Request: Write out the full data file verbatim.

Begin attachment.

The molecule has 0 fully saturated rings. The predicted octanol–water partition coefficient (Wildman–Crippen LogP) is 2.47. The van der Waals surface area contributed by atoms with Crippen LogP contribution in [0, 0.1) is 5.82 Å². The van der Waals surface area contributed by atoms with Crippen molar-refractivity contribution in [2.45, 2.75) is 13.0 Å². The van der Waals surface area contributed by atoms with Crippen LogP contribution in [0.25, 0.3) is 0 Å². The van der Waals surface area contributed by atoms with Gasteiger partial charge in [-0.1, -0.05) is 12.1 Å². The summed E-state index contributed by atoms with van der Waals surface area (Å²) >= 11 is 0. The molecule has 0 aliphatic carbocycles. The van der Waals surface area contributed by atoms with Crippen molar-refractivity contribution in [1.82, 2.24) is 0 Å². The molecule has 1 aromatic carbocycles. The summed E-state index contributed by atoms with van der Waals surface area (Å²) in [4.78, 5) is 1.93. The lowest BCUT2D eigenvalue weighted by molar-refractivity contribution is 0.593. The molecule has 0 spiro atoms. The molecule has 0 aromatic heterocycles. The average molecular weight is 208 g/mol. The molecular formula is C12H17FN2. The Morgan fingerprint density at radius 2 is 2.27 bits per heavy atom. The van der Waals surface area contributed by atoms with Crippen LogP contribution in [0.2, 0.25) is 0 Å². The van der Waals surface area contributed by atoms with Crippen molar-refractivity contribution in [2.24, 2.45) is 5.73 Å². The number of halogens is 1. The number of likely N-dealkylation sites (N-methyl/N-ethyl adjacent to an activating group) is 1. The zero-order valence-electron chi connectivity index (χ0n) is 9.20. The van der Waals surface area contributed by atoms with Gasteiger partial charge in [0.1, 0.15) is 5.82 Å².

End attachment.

The molecule has 0 fully saturated rings. The predicted octanol–water partition coefficient (Wildman–Crippen LogP) is 2.47. The van der Waals surface area contributed by atoms with Crippen LogP contribution in [0, 0.1) is 5.82 Å². The van der Waals surface area contributed by atoms with Crippen molar-refractivity contribution in [2.45, 2.75) is 13.0 Å². The van der Waals surface area contributed by atoms with Crippen LogP contribution in [0.25, 0.3) is 0 Å². The van der Waals surface area contributed by atoms with Gasteiger partial charge in [-0.1, -0.05) is 12.1 Å². The summed E-state index contributed by atoms with van der Waals surface area (Å²) >= 11 is 0. The molecule has 0 aliphatic carbocycles. The van der Waals surface area contributed by atoms with Crippen molar-refractivity contribution in [1.82, 2.24) is 0 Å². The molecule has 1 aromatic carbocycles. The summed E-state index contributed by atoms with van der Waals surface area (Å²) in [4.78, 5) is 1.93. The lowest BCUT2D eigenvalue weighted by molar-refractivity contribution is 0.593. The molecule has 0 spiro atoms. The molecule has 0 aromatic heterocycles. The average molecular weight is 208 g/mol. The molecular formula is C12H17FN2. The Morgan fingerprint density at radius 2 is 2.27 bits per heavy atom. The van der Waals surface area contributed by atoms with Crippen LogP contribution in [0.2, 0.25) is 0 Å². The van der Waals surface area contributed by atoms with Crippen molar-refractivity contribution in [2.24, 2.45) is 5.73 Å². The number of halogens is 1. The number of likely N-dealkylation sites (N-methyl/N-ethyl adjacent to an activating group) is 1. The zero-order valence-electron chi connectivity index (χ0n) is 9.20. The van der Waals surface area contributed by atoms with Gasteiger partial charge in [0.1, 0.15) is 5.82 Å².